Optus and Telstra pay $2.1bn for low-band 5G spectrum

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Optus and Telstra pay $2.1bn for low-band 5G spectrum

After TPG Telecom elects not to bid.

Optus and Telstra have collectively paid almost $2.1 billion at auction for low-band spectrum used for 5G services.

The Australian Communications and Media Authority (ACMA) said Optus secured 12 lots of 900MHz spectrum for $1.48 billion, and Telstra won four lots of 850MHz spectrum for $616 million.

Telstra’s allocation is the maximum amount it was allowed to bid for under the competition limits set by the government.

Telstra’s chief financial officer Vicki Brady said the allocation that Telstra had been able to secure was “strategically important” to the carrier.

“We now hold 2x40MHz of low-band spectrum in the major cities and 2x45MHz in regional and remote areas,” Brady said.

“This is more than any other carrier, which is important given our larger customer base, and will help us continue to provide the best mobile coverage and service.”

Optus, meanwhile, said its customers would see a “huge boost” from the extra 900MHz spectrum it has secured.

“We applaud the government for prioritising competition and consumer interests in ensuring a competitive auction process that has also delivered more equitable holdings of this critical low band spectrum,” Optus CEO Kelly Bayer Rosmarin said.

“Optus is building the network of the future for our customers and 900MHz spectrum is its foundational layer. 

“With this additional spectrum, and our existing mid and high band spectrum, we can continue to deliver great coverage and bring the benefits of our technology leadership to more Australians.”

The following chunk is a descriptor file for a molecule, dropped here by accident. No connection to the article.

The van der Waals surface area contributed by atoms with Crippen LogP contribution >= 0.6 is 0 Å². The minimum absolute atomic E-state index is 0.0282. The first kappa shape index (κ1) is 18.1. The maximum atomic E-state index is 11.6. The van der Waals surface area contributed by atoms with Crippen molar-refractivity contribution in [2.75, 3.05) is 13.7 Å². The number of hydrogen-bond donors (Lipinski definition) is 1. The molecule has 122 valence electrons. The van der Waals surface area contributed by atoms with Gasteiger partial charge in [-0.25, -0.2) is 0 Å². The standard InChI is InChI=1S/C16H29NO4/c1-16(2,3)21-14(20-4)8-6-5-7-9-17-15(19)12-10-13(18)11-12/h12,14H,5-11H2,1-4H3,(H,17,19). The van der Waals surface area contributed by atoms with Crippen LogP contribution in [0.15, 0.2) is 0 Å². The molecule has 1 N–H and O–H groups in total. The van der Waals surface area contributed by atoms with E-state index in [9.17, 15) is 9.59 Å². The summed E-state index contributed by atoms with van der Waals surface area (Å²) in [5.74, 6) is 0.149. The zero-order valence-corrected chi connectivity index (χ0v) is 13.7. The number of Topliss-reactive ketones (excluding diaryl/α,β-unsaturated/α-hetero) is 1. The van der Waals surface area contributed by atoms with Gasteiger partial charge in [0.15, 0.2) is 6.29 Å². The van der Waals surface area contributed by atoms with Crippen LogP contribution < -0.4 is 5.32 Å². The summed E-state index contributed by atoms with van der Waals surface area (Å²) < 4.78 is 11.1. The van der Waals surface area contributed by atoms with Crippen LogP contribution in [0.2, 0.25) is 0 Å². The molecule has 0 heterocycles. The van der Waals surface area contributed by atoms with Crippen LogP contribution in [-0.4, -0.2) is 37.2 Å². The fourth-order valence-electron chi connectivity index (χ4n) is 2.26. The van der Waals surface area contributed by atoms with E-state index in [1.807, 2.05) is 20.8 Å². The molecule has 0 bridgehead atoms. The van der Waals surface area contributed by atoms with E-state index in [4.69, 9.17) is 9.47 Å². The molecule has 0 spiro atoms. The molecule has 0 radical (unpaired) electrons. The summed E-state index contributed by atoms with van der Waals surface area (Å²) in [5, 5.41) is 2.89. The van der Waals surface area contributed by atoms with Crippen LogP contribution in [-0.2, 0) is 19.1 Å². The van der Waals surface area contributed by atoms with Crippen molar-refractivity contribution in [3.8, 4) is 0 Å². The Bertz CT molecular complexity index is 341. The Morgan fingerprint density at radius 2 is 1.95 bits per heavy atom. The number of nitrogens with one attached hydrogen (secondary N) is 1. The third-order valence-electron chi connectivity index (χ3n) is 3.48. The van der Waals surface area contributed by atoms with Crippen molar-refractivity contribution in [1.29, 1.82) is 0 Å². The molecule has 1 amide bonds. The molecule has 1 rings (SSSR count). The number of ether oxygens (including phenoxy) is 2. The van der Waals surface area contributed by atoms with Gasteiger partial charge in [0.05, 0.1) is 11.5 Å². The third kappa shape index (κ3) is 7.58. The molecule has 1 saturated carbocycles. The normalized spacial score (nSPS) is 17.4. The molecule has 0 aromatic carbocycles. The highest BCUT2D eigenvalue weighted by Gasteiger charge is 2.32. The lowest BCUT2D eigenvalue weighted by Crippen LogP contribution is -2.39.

Australia's third mobile carrier, TPG Telecom, elected not to bid, believing its existing holdings from the merger of TPG and Vodafone to be sufficient for its network plans.

"Our recent merger brought together the spectrum held by the former VHA  [Vodafone Hutchison Australia] and TPG entities," CEO Iñaki Berroeta said.

"As a result, TPG Telecom has strong low-band spectrum holdings that are already deployed in our 4G and 5G networks.

"Given our existing low-band spectrum, TPG Telecom determined it was not in the best interests of our customers or shareholders to acquire more low-band spectrum at this auction."

ACMA’s acting chair Creina Chapman said the spectrum allocated to Telstra and Optus “will support the deployment of more wireless broadband services, facilitating higher speeds and more reliable networks for consumers.”

Licences won at auction come into force on July 1 2024 for a 20-year term ending in 2044. 

“Winning bidders may have the opportunity to obtain early access to the spectrum under special circumstances before licences commence,” the ACMA said.

It was the second auction of 5G spectrum this year, with a 26GHz millimetre-wave spectrum auction held back in April.

Communications Minister Paul Fletcher said the two auctions would “facilitate the growth of 5G, and set the groundwork for the pace of 5G network rollouts to increase in the year ahead.”

“The government recognises the opportunities the 5G rollout presents for economic growth and innovation, including in Australia’s regional communities,” Fletcher said in a statement.

“The outcome of this auction is an important milestone in making sure the benefits of 5G will be shared by all Australians.”

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